How have your personal experiences affected your writing? I think if your personal experiences don't affect your writing, I wonder what you are writing about. My guess is that even fantasy writers draw from their own experiences. My first three novels are set in the tiny town  of Grouse Creek, Utah. My husband and I lived and taught there for five years. While I lived there I wasn't doing much writing. In fact,it took years after we left that many of the people, setting, and flavor of the town started to shape themselves in my mind for a novel. I owe my writing career to the town because it spurred my imagination. My fourth novel was set in Paradise, (where we now live) and is about a young woman with a lot of fears and anxiety. I took my own anxiety and magnified them to create her character. The book that just came out Poaching Daisies is set in the small town of Silver Gate, Montana outside of Yellowstone. Some years ago, while we were visiting the family cabin there, we attended a local meeting where an environmental activist was talking about her passion or eradicating the oxeye daisy, an invasive species. It interested me to see the cultural clash between the environmental movement as opposed to the more conservative citizens. I loved the idea of setting a story in this town with the theme of culture clash, poaching, and the beauties of the natural world and then figuring out how to turn it all into a mystery. The results were really fun because all I had to do to come up with the "redneck" character Russ Rupert was regurgitate a lot of the rhetoric I'd heard my whole life. I wanted to show the clash between the characters and get them to come to some agreement in working together. The results are often funny and yet sometimes frightening.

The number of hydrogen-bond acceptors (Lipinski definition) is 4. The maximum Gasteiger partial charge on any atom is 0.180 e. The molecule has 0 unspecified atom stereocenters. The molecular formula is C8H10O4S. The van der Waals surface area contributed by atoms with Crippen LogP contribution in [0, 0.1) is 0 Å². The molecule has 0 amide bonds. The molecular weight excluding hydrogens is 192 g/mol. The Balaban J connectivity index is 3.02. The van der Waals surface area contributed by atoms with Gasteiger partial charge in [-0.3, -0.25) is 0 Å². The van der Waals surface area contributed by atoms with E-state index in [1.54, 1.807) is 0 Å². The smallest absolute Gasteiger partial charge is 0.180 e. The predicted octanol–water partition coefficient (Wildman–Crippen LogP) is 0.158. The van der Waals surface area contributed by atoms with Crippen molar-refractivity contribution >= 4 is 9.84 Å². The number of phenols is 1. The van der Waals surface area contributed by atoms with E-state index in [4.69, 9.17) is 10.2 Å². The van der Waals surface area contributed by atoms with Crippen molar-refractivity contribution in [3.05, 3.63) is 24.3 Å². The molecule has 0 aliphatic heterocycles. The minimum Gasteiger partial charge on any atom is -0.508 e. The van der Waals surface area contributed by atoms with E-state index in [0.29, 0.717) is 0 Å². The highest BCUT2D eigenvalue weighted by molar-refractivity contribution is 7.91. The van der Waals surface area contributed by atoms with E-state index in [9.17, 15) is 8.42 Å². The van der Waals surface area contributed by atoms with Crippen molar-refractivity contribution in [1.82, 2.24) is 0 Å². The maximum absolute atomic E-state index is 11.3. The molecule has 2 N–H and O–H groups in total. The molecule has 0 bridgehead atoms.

How long did it take you to publish your first book after you started trying? My first book was published so easily, I took it for granted that it would always be so. After I finished the book, which took about two years, I sent it off to a publisher and heard back with in six weeks. It was published and on shelves throughout Utah within  a year. Since then, the process has never gone that smoothly. I've had lots of rejection since then and found the process always takes much longer. We see success stories from friends at LDStorymakers conference and it's hard not to get discouraged when it doesn't happen. But I love the idea of not giving up because of how much time it takes. Time passes anyway, so you may as well have queries and novels in the process.